Stansted gets go-ahead to expand

SUFFOLK'S skies will see thousands more jet planes a year after Stansted was today given the go-ahead to use its current runway to its maximum.

Richard Cornwell

SUFFOLK'S skies will see thousands more jet planes a year after Stansted was today given the go-ahead to use its current runway to its maximum.

BAA Stansted announced it had won the public inquiry held last year - despite huge opposition from campaign groups.

The decision by the secretaries of state for transport and communities and local government will allow the Essex airport to be used by up to 35 million passengers a year - ten million more than at present.


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It will increase air traffic movements to 264,000 planes landing and taking off every year, compared with the current 241,000.

Reacting to the news, Stansted's managing director, Stewart Wingate said: “We are naturally delighted that the secretaries of state have granted permission for the next phase of growth at Stansted.

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“This secures our future up to 35 million passengers a year.

“We will now be studying the full detail of the decision, including the independent planning inspector's report before commenting further.

“What we can say today though is that this is clearly great news for passengers and for businesses, located in the local community or across the wider region.”

Stansted has recently lodged applications to build a second runway - a public inquiry into this mammoth project is due to start next spring.

Suffolk has seen growing numbers of noisy airliners flying over the county in the past few years, the boom fuelled by cheap flights to a wide variety of destinations.

Communities living under flightpaths have become frustrated at the noise, and are concerned that growth of Stansted airport - both expansion of the use of its existing runway and the possible creation of a second - will exacerbate the problem.

Stop Stansted Expansion (SSE) described today's decision by government to approve an increase in Stansted's permitted passenger throughput as “entirely predictable, cynical and unjustified”.

SSE has already referred the matter to its legal advisors and says there may well be scope for legal challenge.

Chairman Peter Sanders said: “Given the government's gung ho approach to airport expansion, we always knew that the dice were loaded in favour of BAA, not least since the government wouldn't want to see the policies set down in its Air Transport White Paper fall at the first hurdle.

“Nevertheless, it beggars belief that there has been such a cynical disregard for the evidence presented to last year's inquiry.

“BAA failed to bring forward any direct evidence even to support an economic case for its application. Today's decision is wholly unjustified on the basis of the evidence.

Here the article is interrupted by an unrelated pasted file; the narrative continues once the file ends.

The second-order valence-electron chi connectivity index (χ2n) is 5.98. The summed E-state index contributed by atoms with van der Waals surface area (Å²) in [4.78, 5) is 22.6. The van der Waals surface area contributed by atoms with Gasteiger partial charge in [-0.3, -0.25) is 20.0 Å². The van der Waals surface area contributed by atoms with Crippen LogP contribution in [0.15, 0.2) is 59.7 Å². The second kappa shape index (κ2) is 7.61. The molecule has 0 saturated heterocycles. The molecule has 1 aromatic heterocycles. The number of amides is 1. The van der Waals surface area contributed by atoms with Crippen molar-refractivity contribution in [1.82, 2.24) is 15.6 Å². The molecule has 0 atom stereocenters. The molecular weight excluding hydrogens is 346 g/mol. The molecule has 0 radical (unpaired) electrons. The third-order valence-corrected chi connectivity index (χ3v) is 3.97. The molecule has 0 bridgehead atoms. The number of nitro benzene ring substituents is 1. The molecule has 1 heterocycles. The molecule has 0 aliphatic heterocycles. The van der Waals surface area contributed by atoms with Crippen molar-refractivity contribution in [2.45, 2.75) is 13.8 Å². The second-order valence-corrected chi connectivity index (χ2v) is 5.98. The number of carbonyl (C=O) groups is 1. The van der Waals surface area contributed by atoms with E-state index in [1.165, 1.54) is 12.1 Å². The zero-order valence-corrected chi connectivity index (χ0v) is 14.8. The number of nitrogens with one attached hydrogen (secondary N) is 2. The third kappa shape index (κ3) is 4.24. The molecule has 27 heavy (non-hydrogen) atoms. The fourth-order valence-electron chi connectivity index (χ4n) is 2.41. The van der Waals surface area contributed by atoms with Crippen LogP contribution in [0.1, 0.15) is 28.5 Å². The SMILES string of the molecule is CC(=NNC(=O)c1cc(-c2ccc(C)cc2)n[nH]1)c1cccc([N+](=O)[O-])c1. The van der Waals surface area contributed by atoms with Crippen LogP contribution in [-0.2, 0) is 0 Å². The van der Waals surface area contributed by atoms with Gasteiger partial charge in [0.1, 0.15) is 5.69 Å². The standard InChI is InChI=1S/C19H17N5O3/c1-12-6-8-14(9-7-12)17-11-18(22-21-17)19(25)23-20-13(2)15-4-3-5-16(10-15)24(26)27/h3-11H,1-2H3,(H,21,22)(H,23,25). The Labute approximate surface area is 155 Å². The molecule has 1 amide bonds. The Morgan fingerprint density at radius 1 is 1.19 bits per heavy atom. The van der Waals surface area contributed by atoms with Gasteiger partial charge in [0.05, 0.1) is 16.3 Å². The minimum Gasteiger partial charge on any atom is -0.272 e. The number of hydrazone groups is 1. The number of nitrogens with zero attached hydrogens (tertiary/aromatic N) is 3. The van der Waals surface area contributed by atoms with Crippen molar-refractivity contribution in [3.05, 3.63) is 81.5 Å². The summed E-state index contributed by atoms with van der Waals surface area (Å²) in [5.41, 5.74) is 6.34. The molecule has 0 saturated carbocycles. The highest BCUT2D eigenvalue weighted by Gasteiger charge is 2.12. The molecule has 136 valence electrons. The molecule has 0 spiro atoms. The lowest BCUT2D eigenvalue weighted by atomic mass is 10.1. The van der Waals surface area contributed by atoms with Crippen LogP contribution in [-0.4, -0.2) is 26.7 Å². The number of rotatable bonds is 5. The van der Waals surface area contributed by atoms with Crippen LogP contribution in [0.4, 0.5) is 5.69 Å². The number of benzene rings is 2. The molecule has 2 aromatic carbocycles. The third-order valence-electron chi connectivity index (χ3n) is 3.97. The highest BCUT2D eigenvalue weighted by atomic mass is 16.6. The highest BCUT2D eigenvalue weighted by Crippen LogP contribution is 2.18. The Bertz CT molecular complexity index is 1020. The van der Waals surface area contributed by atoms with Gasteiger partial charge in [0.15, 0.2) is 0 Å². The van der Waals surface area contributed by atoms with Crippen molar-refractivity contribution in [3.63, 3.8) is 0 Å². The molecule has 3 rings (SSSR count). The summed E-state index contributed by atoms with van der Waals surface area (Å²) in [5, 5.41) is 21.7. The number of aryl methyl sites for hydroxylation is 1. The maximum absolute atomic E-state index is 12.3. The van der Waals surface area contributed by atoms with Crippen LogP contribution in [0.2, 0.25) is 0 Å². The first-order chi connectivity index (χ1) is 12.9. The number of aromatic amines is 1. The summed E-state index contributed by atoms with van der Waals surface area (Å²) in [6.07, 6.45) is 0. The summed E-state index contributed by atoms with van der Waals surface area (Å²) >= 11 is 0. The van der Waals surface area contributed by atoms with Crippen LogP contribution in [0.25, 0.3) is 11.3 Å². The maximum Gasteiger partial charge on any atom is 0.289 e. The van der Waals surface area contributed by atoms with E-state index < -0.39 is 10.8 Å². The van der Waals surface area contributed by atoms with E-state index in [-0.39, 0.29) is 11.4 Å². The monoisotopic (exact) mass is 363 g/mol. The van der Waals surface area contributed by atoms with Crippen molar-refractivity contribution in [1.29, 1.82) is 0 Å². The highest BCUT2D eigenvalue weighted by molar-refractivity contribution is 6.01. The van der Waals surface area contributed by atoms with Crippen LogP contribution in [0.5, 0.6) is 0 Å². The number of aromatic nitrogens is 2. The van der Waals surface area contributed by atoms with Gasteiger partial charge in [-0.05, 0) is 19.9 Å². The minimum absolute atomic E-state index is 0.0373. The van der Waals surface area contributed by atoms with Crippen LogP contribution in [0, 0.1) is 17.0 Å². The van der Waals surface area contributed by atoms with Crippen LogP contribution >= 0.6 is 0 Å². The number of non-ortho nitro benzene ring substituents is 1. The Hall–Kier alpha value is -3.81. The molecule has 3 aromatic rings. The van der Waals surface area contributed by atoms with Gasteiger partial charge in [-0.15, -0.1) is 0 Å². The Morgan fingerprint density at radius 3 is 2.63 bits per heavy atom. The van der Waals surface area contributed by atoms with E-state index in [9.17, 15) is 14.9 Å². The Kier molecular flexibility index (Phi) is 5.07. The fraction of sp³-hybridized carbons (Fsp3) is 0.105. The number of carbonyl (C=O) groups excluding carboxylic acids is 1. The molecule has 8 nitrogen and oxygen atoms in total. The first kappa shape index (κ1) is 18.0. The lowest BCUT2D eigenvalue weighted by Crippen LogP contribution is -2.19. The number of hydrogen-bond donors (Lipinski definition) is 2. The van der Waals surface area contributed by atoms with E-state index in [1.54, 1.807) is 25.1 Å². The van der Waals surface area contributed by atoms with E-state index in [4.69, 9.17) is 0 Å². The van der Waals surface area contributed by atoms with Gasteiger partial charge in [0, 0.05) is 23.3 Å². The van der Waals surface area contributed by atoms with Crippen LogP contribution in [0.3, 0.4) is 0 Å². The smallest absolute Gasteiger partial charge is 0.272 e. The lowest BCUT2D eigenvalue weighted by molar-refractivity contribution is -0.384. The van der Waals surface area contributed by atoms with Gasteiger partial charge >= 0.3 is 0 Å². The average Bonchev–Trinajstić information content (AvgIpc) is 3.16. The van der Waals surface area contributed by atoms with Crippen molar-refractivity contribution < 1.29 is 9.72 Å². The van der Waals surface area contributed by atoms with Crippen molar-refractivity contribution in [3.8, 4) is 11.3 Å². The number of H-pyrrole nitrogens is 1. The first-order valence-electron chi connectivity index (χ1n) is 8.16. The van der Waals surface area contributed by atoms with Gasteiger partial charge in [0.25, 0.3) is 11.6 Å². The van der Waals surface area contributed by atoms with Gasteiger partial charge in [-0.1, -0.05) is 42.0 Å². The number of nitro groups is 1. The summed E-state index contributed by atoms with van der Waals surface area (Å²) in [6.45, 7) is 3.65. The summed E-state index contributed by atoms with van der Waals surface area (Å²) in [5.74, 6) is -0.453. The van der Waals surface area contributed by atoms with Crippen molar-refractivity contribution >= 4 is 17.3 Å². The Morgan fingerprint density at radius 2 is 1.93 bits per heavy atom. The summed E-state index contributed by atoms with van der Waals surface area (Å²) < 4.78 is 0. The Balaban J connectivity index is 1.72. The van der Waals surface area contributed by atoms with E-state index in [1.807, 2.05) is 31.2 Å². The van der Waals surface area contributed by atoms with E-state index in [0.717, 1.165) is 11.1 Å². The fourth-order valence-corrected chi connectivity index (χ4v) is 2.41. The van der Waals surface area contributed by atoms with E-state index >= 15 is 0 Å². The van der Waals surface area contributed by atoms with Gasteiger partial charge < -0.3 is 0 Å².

“However, the government's determination to approve this application could prove its undoing.

“The flaws in the process and the rationale given by the government in reaching its decision may well provide scope for challenge. That is why we are seeking advice from our legal advisors. We have six weeks to decide whether to appeal.”

There was one piece of good news for residents in the conditions imposed upon BAA as part of the approval - the inspector has taken on board SSE's recommendation for a reduction in the number of “non commercial” flights at Stansted.

Last year there were a staggering 17,000 such flights mostly involving noisy business jets and the repositioning of aircraft at night. A limit of 10,000 will apply in future.

Peter Lockley, head of transport at wildlife and conservation body WWF-UK, said: “The timing of this decision is baffling - the government has just received compelling advice from their own experts that the UK must reduce its emissions by at least 80 per cent by 2050 in order to tackle climate change, and this recommendation explicitly included aviation.

“Emissions can only increase as a result of airport expansion, so it is clear that different government departments are pursuing incompatible policies.

“The UK cannot expect to be taken seriously as a leader against climate change if this decision is allowed to stand.”

Aviation Minister Jim Fitzpatrick said: “There is an urgent need for additional runway capacity in the south east.

“We were clear in the Aviation White Paper that the first priority was to make best use of the existing runways, including using the remaining capacity at Stansted.

“We recognise that there have been strong views expressed about Stansted's expansion and all views were given the chance to be heard at the public inquiry.

“Ministers thought long and hard about the case before making their decision to allow an increase of a little under ten per cent in the maximum permitted number of flights to and from the airport from 241,000 to 264,000 air traffic movements a year. Their reasons are set out clearly in the decision letter.

“Air travel is essential to the United Kingdom's economy and to our continued prosperity.

“The aviation industry directly employs 200,000 people with a further 600,000 jobs supported indirectly.”

Are you pleased or angry that Stansted will be allowed to expand? Do we really need to fly more? Write to Your Letters, Evening Star, 30 Lower Brook Street, Ipswich, IP4 1AN, or e-mail EveningStarLetters@eveningstar.co.uk

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